The Custodians of Rare and Endangered Wildflowers (CREW) programme involves volunteers from the public in the monitoring and conservation of South Africa’s plants of conservation concern. The programme is based at SANBI with funding from the Botanical Society of South Africa (BotSoc) and the Mapula Trust.
If you spot any of these plants, please do record them on the iNaturalist App
Below are a series of extracts from our monthly e-newsletters where we have featured some of the species of conservation concern known to occur in the Outer West.
Drimia flagellaris (Hyacinthaceae) – Rare
A very rare and unusual plant found in Krantzkloof is the Green Medusa Lily – Drimia flagellaris, which was discovered in Krantzkloof around 2005 and now known to occur only in one other location.
This is a bulbous evergreen plant which grows in colonies. The roots penetrate cracks in the stone and anchor it firmly in place, while the cylindrical leaves, up to 1.5m in length, hang vertically down.
It has been found in both exposed and shaded habitats with south or south-eastern aspects. The bulbs are situated above the ground and they produce one to six flowering stems. The short-lived white flowers are self-compatible (able to fertilise by its pollen) and plants set fruits which contains masses of wrinkled, elongated black seeds. For such a cliff-dwelling specialist, the plant has proven very easy to cultivate, but must be planted in very well drained soil. Under favourable conditions it will propagate rapidly and provide a good show of flowers from early Spring into Summer.
Brachystelma pulchellum – Near Threatened
The beautiful Brachystelma from the Apocynaceae family is endemic to Krantzkloof Nature Reserve where it is protected. It is mostly found in grassland and rocky outcrops.
Discovered by Schlechter, Friedrich Richard Rudolf. It is recognisable by its creeping growth, pale brown tuber, stems are lying flat on the surface, spreading, purple tinged, flowers maroon, margins rolled under and usually transverse dull yellow banding around corona. Flowering occurs from October to February.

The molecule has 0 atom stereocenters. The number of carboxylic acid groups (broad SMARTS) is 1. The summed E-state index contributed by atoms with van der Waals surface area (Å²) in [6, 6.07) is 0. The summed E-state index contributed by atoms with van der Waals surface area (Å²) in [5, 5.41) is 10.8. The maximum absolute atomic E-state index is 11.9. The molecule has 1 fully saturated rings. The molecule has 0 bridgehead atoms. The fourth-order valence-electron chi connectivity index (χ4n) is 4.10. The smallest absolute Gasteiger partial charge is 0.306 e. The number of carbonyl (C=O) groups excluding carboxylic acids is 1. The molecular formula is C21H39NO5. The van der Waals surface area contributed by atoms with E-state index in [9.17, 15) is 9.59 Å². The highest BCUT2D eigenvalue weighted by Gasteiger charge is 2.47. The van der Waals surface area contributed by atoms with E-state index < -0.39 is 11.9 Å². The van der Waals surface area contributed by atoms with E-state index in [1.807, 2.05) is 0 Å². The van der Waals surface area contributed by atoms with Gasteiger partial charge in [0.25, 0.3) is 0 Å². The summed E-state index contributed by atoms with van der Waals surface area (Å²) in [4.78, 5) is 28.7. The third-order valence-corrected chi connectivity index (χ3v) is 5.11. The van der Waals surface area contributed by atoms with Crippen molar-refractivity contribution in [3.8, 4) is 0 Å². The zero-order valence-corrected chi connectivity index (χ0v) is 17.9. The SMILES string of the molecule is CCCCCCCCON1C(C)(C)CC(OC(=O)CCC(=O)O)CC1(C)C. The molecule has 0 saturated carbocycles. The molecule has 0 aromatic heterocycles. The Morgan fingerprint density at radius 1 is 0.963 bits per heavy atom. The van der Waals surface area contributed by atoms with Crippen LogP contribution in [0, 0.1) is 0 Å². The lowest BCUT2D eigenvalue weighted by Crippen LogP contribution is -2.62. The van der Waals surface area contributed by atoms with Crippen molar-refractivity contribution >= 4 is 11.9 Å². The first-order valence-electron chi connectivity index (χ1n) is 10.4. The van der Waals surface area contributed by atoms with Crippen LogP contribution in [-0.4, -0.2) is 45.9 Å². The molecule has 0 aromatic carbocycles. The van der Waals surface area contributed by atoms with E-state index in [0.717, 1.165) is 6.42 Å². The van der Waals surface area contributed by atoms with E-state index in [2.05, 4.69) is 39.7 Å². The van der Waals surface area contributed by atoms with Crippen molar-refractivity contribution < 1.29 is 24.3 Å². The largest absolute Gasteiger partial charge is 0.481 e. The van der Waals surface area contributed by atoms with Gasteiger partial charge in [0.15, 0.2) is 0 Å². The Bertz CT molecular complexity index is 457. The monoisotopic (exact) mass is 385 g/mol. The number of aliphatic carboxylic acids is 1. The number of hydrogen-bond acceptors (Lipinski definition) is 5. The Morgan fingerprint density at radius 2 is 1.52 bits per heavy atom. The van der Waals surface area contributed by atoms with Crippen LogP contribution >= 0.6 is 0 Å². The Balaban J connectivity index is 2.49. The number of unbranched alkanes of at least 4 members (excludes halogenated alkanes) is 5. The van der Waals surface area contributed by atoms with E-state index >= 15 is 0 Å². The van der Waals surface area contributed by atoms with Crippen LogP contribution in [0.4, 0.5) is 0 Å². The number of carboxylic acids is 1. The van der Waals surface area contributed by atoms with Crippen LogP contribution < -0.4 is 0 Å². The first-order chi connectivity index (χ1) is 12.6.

The species is threatened by housing developments particularly near cliff edges.
Turraea pulchella (Meliaceae) – Vulnerable
Turraea pulchella is a shrublet up to 200 mm tall; in the family Meliaceae.
It occurs in coastal grasslands, currently known from around Durban and near the Umtamvuna River in southern KwaZuIu-Natal. Remaining subpopulations are severely fragmented.
Urban expansion and woody encroachment of its grassland habitat pose a threat to this species.
Leaves are egg-shaped with the broadest part near the leaf tip shaped like an equal-sided triangle, deeply and bluntly toothed or shallowly lobed in upper half, base gradually wedge-shaped.
Flowers are 2-3, single, not in clusters, white, densely hairy inside, with a spicy fragrance. It flowers in September to March. Fruits are 5-valved capsules.
Senecio exuberans (Asteraceae) – Endangered
This is a species that can be easily overlooked because of its scraggly appearance! The Senecio exuberans is a perennial herb with thickened woody rootstock, up to 1.5 m tall when in flower.
It is found in mistbelt grasslands, in the outer west of Durban, and near Drummond.
Leaves are long and narrowly oblong with long, slender petioles; upper leaf surface smooth and shiny green, lower leaf surface is duller with raised veins; thickened leaf margins wavy with rounded serrations.
Flowers are yellow, borne on the tips of the tall branched flowering stems, consists of many tiny flowers (florets) arranged into dense heads. It is said to flower from December to January. It has silky hairs which remain attached to the seeds and enable the seeds to be dispersed by wind.
Reference: DYER, R.A. 1943. Plantae novae africanae (Senecio exuberans). The Journal of South African Botany. 9: 124-125
Schizoglossum peglerae (Apocynaceae) – Endangered
Apocynaceae is a family of flowering plants that includes trees, shrubs, herbs, stem succulents, and vines. Members of the family are found in Europe, Asia, Africa, Australia and Central America.